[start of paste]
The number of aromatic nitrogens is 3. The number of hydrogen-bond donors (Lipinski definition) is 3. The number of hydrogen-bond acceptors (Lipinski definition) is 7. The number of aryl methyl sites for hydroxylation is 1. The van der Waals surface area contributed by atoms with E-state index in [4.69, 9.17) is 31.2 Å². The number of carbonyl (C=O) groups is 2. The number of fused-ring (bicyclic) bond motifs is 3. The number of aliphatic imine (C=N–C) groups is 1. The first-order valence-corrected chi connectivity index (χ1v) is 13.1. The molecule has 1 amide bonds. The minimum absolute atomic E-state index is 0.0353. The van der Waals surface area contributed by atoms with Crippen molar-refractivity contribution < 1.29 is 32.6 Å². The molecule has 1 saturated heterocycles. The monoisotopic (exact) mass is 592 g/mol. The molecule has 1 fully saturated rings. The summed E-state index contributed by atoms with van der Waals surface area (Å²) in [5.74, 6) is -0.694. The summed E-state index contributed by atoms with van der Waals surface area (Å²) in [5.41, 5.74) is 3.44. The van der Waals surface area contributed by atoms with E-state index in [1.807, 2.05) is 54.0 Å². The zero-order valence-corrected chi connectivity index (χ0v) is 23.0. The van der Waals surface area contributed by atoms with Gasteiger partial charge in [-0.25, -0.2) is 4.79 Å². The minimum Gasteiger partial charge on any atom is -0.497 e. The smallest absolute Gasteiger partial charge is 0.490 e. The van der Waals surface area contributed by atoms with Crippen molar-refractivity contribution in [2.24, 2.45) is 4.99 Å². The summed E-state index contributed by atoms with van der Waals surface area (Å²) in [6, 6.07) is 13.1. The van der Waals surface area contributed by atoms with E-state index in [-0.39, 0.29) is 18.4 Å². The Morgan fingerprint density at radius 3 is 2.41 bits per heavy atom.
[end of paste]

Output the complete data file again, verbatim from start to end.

The number of aromatic nitrogens is 3. The number of hydrogen-bond donors (Lipinski definition) is 3. The number of hydrogen-bond acceptors (Lipinski definition) is 7. The number of aryl methyl sites for hydroxylation is 1. The van der Waals surface area contributed by atoms with E-state index in [4.69, 9.17) is 31.2 Å². The number of carbonyl (C=O) groups is 2. The number of fused-ring (bicyclic) bond motifs is 3. The number of aliphatic imine (C=N–C) groups is 1. The first-order valence-corrected chi connectivity index (χ1v) is 13.1. The molecule has 1 amide bonds. The minimum absolute atomic E-state index is 0.0353. The van der Waals surface area contributed by atoms with Crippen molar-refractivity contribution < 1.29 is 32.6 Å². The molecule has 1 saturated heterocycles. The monoisotopic (exact) mass is 592 g/mol. The molecule has 1 fully saturated rings. The summed E-state index contributed by atoms with van der Waals surface area (Å²) in [5.74, 6) is -0.694. The summed E-state index contributed by atoms with van der Waals surface area (Å²) in [5.41, 5.74) is 3.44. The van der Waals surface area contributed by atoms with E-state index in [1.807, 2.05) is 54.0 Å². The zero-order valence-corrected chi connectivity index (χ0v) is 23.0. The van der Waals surface area contributed by atoms with Gasteiger partial charge in [-0.25, -0.2) is 4.79 Å². The minimum Gasteiger partial charge on any atom is -0.497 e. The smallest absolute Gasteiger partial charge is 0.490 e. The van der Waals surface area contributed by atoms with Crippen molar-refractivity contribution in [2.24, 2.45) is 4.99 Å². The summed E-state index contributed by atoms with van der Waals surface area (Å²) in [6, 6.07) is 13.1. The van der Waals surface area contributed by atoms with E-state index in [-0.39, 0.29) is 18.4 Å². The Morgan fingerprint density at radius 3 is 2.41 bits per heavy atom.